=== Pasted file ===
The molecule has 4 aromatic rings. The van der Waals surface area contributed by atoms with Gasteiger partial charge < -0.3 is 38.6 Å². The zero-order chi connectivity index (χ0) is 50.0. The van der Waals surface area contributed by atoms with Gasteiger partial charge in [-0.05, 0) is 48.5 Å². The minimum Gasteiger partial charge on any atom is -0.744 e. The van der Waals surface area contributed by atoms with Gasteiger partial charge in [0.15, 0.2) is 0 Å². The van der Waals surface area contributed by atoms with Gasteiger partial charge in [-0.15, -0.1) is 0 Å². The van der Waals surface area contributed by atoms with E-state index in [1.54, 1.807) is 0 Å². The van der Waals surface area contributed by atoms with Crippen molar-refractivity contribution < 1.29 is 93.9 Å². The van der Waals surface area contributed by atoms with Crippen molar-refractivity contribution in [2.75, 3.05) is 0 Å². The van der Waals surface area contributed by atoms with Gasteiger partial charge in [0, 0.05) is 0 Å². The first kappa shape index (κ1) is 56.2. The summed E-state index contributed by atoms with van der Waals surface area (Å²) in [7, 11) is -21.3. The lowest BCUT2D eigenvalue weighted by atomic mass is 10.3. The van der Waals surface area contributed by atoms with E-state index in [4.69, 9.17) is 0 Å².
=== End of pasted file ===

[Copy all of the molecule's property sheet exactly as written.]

The molecule has 4 aromatic rings. The van der Waals surface area contributed by atoms with Gasteiger partial charge < -0.3 is 38.6 Å². The zero-order chi connectivity index (χ0) is 50.0. The van der Waals surface area contributed by atoms with Gasteiger partial charge in [-0.05, 0) is 48.5 Å². The minimum Gasteiger partial charge on any atom is -0.744 e. The van der Waals surface area contributed by atoms with Gasteiger partial charge in [0.15, 0.2) is 0 Å². The van der Waals surface area contributed by atoms with Gasteiger partial charge in [-0.15, -0.1) is 0 Å². The van der Waals surface area contributed by atoms with E-state index in [1.54, 1.807) is 0 Å². The van der Waals surface area contributed by atoms with Crippen molar-refractivity contribution < 1.29 is 93.9 Å². The van der Waals surface area contributed by atoms with Crippen molar-refractivity contribution in [2.75, 3.05) is 0 Å². The van der Waals surface area contributed by atoms with Gasteiger partial charge in [0, 0.05) is 0 Å². The first kappa shape index (κ1) is 56.2. The summed E-state index contributed by atoms with van der Waals surface area (Å²) in [7, 11) is -21.3. The lowest BCUT2D eigenvalue weighted by atomic mass is 10.3. The van der Waals surface area contributed by atoms with E-state index in [4.69, 9.17) is 0 Å².